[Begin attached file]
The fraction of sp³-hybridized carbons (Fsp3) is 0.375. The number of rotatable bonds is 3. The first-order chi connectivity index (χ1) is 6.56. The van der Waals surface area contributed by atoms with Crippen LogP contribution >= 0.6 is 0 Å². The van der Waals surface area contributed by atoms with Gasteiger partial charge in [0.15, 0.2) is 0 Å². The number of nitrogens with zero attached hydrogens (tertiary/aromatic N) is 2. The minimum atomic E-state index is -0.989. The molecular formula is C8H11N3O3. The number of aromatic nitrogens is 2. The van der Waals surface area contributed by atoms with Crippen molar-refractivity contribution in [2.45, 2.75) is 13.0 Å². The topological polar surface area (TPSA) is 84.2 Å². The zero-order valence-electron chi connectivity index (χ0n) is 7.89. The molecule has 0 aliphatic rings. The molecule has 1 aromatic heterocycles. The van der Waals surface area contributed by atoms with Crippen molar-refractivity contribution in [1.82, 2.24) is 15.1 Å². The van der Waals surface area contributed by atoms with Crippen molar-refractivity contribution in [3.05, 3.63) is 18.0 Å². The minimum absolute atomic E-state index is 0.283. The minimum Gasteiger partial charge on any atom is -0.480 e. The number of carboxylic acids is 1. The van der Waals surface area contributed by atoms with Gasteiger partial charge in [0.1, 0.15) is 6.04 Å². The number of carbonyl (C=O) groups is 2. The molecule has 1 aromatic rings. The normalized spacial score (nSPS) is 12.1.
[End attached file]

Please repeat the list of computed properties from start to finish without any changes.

The fraction of sp³-hybridized carbons (Fsp3) is 0.375. The number of rotatable bonds is 3. The first-order chi connectivity index (χ1) is 6.56. The van der Waals surface area contributed by atoms with Crippen LogP contribution >= 0.6 is 0 Å². The van der Waals surface area contributed by atoms with Gasteiger partial charge in [0.15, 0.2) is 0 Å². The number of nitrogens with zero attached hydrogens (tertiary/aromatic N) is 2. The minimum atomic E-state index is -0.989. The molecular formula is C8H11N3O3. The number of aromatic nitrogens is 2. The van der Waals surface area contributed by atoms with Crippen molar-refractivity contribution in [2.45, 2.75) is 13.0 Å². The topological polar surface area (TPSA) is 84.2 Å². The zero-order valence-electron chi connectivity index (χ0n) is 7.89. The molecule has 0 aliphatic rings. The molecule has 1 aromatic heterocycles. The van der Waals surface area contributed by atoms with Crippen molar-refractivity contribution in [1.82, 2.24) is 15.1 Å². The van der Waals surface area contributed by atoms with Crippen molar-refractivity contribution in [3.05, 3.63) is 18.0 Å². The minimum absolute atomic E-state index is 0.283. The minimum Gasteiger partial charge on any atom is -0.480 e. The number of carboxylic acids is 1. The van der Waals surface area contributed by atoms with Gasteiger partial charge in [0.1, 0.15) is 6.04 Å². The number of carbonyl (C=O) groups is 2. The molecule has 1 aromatic rings. The normalized spacial score (nSPS) is 12.1.